Before I start sharing personal accounts of the war, I guess I better explain a little about what my job was. My M.O.S. (Military Occupational Specialty) was a Field Artillery FireFinder - Radar Operator. Field artillery radar operators are responsible for the installation, orientation, and operation of field artillery radar equipment. They prepare the radar equipment, power generator and associated equipment for movement and operation, lay communications wire, install and operate field telephones, perform preventive maintenance, construct field fortifications, and camouflage and protect the equipment position.
Once basic training is complete, the Marine will go through extensive training on this $1.5 Million piece of equipment for a period of six weeks at Fort Sill, Oklahoma. Additionally, they must have a Secret security clearance. The information and operations of the AN/TPQ-36 could cause serious damage to the national security if it was leaked.
How Does It Work
Radar teams are tasked with finding enemy artillery positions so they can be taken out. The Marines used the AN/TPQ-36 Firefinder Radar (pictured left), a lightweight, small, highly mobile radar set capable of detecting weapon projectiles launched at any angle within selected 90-degree azimuth sectors over 360 degrees of coverage. The AN/TPQ-36 can locate simultaneous and volley-fire weapons. Upon projectile detection, the weapon location is computed and is used to direct counter-battery fires. We were known by the name Target Acquisition Battery, or the more popular name during the war was Counter Battery Radar.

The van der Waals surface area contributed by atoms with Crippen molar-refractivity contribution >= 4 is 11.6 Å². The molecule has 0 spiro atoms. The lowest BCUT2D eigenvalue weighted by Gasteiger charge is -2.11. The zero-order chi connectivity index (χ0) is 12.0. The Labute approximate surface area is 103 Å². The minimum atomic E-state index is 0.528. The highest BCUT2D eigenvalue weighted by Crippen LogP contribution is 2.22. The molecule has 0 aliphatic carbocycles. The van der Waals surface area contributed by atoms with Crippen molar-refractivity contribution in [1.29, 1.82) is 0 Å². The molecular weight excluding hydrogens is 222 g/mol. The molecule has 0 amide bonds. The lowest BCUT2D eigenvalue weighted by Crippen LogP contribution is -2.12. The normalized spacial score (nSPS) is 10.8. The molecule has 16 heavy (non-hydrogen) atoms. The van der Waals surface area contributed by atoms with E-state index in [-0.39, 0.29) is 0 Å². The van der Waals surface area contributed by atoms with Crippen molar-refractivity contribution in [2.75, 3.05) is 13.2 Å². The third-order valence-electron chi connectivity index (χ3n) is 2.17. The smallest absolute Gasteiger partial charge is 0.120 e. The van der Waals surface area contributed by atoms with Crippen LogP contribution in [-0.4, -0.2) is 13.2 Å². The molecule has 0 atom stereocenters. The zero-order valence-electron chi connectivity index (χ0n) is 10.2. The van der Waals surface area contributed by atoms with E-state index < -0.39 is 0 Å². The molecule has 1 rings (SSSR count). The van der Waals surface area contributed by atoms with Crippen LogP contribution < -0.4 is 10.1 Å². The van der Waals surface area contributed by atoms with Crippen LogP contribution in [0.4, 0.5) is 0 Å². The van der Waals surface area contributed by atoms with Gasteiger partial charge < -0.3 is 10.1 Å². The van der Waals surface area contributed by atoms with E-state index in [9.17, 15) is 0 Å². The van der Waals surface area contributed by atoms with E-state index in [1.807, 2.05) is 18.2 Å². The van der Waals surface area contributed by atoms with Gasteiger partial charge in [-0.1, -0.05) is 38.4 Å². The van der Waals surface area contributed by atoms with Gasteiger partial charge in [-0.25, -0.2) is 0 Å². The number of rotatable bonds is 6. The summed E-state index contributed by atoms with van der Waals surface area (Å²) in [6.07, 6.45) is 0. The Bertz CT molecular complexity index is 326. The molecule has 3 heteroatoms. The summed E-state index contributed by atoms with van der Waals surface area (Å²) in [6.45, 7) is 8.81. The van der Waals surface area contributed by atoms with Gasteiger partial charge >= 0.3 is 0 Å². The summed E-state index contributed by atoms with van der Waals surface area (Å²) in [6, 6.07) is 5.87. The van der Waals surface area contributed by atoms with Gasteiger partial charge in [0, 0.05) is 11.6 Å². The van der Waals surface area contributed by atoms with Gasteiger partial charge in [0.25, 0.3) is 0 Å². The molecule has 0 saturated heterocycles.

Once enemy positions were detected, the radar operator would calculate their coordinates and call in a fire mission to take out the enemy's fire power. It worked to perfection! I'm told that our radar units accounted for nearly 80 percent of all artillery targets acquired during the ground war, as well as a great number of target acquisition prior to the ground war.
It's maximum range is 15 miles. That means, in order to find enemy positions, the radar team must be within a 15 mile radius of enemy positions without being detected; and radar sites are a prime target for the enemy. We must maintain noise and light discipline at all times. We must set up a perimeter of security and take turns on "fire watch," which is basically standing watch during the night. And we must dig ourselves fox holes for protection. You never wanted to sleep above ground because of the exposure. I'll be sharing more about the dangers we faced on February 23rd, the day 1 radar site was destroyed.